Is It Possible to Be Too Frugal?

By on April 30, 2013

Is It Possible to Be Too Frugal

Frugal spending and saving has become increasingly popular and is generally perceived as a good thing.  Searching for sales, bartering and buying used, clipping coupons, and buying in bulk are all common frugal behaviors.  But is it possible to be too frugal?

Frugal is good.  Cheap is bad.  At what point does one transition from frugal behavior to cheap behavior?  Or is even cheap just a gradation of frugality and as such acceptable?  Below are 5 suggestions for when you may have become too frugal:

Sacrificing Your Time in the Name of Frugality

Once you choose a frugal lifestyle you will find that many aspects of frugality require an investment of your time.  As is often quoted "Time = Money" and this is just as true when it comes to frugal living.  In fact, this tradeoff of more time and less money spent is one of the highly touted benefits of frugal living.

In practice however, it is possible for your new found frugality to take over your life, leaving little time for friends, family and entertainment.  If you find yourself taking time away from your family or declining invitations because you are too busy clipping and organizing coupons it may be time to reevaluate the ways in which you put frugal living into practice.

Frugal Living Causes Stress

One of the goals of frugal living is to simplify and reduce stress.  However, when you begin to combine all of the frugal activities that can be implemented you may begin to see your stress levels rising.  Sure it's no big deal to have a garden, to cook your food at home, to make your own cleaning products, to clip coupons, etc etc.  As you can see, frugality takes many forms and if you begin embracing too many of them too quickly you can easily find yourself overwhelmed.  The end result is stress, which is counterproductive.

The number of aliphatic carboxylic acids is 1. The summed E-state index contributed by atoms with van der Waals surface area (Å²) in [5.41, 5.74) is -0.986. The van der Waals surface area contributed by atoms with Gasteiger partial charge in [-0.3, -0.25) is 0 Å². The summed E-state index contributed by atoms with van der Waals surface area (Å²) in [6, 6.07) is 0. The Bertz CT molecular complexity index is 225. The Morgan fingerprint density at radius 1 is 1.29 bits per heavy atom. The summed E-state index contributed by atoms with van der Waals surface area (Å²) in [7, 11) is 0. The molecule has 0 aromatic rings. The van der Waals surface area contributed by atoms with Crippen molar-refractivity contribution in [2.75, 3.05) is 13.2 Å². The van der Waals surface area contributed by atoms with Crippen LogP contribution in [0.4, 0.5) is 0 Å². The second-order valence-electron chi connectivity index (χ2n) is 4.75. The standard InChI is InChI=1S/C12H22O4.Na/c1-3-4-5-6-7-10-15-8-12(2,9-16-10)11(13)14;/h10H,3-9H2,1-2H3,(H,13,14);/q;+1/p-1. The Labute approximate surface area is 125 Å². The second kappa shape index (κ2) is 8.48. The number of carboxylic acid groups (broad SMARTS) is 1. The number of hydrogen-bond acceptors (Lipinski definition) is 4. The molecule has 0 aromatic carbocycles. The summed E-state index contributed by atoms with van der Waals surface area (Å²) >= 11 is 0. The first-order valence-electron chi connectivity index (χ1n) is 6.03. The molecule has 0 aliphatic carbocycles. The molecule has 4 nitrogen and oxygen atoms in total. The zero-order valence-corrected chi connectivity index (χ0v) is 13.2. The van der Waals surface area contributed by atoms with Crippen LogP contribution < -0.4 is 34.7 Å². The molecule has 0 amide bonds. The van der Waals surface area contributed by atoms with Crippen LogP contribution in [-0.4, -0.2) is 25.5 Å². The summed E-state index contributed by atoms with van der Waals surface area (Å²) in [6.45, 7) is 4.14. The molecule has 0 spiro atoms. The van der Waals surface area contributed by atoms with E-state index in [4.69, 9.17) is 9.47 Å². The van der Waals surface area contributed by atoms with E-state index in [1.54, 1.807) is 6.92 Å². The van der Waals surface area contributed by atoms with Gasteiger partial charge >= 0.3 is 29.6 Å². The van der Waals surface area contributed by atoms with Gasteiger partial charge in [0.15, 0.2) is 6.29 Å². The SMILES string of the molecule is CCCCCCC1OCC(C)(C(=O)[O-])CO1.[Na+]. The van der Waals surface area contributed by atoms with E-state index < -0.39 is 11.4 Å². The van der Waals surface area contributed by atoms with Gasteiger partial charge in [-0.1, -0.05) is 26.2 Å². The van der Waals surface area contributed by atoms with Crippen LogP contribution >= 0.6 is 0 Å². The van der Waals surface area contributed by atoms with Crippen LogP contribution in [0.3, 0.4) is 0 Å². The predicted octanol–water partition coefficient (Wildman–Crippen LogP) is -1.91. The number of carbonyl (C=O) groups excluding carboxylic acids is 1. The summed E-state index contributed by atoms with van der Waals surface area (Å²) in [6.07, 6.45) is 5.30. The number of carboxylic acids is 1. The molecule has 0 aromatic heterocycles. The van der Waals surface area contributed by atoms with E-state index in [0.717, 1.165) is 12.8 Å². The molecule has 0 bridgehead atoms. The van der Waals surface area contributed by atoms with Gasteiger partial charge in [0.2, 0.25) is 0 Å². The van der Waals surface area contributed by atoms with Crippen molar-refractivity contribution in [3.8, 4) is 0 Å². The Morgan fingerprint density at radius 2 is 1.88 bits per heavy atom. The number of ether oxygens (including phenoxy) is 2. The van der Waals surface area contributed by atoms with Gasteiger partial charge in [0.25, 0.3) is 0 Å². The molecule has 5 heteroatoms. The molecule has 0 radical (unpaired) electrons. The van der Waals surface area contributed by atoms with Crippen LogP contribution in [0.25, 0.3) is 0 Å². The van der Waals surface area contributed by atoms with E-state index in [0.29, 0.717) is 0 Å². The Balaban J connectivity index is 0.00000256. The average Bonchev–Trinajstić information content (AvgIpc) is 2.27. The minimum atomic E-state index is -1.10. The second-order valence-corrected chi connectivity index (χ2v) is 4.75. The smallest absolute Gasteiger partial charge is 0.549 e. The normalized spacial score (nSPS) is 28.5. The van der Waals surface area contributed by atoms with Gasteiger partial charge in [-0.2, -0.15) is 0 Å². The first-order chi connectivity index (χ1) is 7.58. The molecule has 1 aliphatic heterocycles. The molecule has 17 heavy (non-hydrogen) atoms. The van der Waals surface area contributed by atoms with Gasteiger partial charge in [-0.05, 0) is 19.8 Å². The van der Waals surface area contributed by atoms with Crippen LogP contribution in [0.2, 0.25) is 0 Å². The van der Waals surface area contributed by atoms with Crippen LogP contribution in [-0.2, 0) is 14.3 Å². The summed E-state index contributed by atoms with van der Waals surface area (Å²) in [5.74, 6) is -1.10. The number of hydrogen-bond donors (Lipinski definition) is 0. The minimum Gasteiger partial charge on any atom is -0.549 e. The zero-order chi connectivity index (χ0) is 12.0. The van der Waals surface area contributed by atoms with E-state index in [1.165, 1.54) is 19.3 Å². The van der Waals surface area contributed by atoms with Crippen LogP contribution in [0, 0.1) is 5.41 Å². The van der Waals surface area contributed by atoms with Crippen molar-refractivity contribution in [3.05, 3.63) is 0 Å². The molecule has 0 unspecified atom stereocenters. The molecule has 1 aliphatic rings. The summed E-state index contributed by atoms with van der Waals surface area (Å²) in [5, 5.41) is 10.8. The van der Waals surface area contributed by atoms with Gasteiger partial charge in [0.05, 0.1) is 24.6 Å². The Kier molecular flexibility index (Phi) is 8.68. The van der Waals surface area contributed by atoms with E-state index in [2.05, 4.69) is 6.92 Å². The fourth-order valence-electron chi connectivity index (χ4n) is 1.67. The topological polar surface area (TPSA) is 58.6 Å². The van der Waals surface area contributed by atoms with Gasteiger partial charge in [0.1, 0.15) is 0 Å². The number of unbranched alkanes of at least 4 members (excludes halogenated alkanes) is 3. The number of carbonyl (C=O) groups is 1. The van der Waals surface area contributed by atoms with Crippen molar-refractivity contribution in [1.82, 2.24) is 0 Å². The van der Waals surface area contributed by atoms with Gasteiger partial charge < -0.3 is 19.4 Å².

If you begin to find yourself stressed out over your frugal tasks, it is time to step back and re-balance.  Don't let frugality rule your life to the point that it causes you to become insane.

Sacrificing Quality in the Name of Frugality

Frugal living is about the value that you get from your lifestyle and purchases.  As such, it does not mean that quality should be sacrificed in the name of frugality or saving money.  In many cases, spending more now actually provides better value in the long run.

A good example is kitchen tools.  For a long time my wife insisted on buying the cheapest knives, theorizing that a knife is knife.  It's not true though.  Those cheap knives became dull and were unable to hold an edge in just months (or even weeks).  This caused frustration and made meal prep a daunting task.  I finally convinced her to spend a bit more on our knives and we haven't had to purchase another knife in the past 4 years.  Indeed, I don't expect to replace these knives ever.

The same can be applied to many other kitchen tools, to clothing (in some cases), to electronics, and to a whole host of items that should have a longer useful life.

Your Health is Affected by Your Frugality

When grocery shopping it can be seductive to buy the cheapest foods simply because they are cheap.  Ramen noodles, margarine, foods filled with artificial this and that, corn based sweeteners, and fillers ARE cheap, but they are also a really bad source of nutrition and using them will affect your health in the long term.

While it might seem counter intuitive, it is much better to spend a bit more on natural and even organic foods to promote better health for yourself and your family.

There is nothing more valuable than your health and a long life and spending a little extra now on your food choices will pay significant dividends in the form of health and longevity.

Charity Suffers Because of Frugality

I know that when you are trying to save money anything that goes to charities or your church can seem extraneous.  How easy it would be to balance the budget or save more by simply cutting out the charitable contributions.  I don't recommend you do this as a part of frugality though.

Even if you are trying to get out of debt, giving to others less fortunate than yourself (and there are plenty of people like that around the world) is an excellent way to promote positive changes in the world.  And no matter if you believe in God, Buddha, Karma, or simply the cosmic balance you will find that when you give selflessly the generosity will be returned to your life many times over.

At the end of the day, the best mindset when embracing a frugal lifestyle is to strive for balance in your life.  Any time you find yourself going too far and unbalancing your life is a good time to rethink your strategy.

Steve Walters
Steve Walters
Contributing Writer at
Steve blogs about personal finance at his site Money Infant. After paying off over $40,000 in debt in less than 3 years, he and his wife sold all their stuff and moved across the world to Thailand with their 1 year old in tow. Needless to say it's been an adventure. He is also available for freelance writing assignments and can be contacted here
Steve Walters

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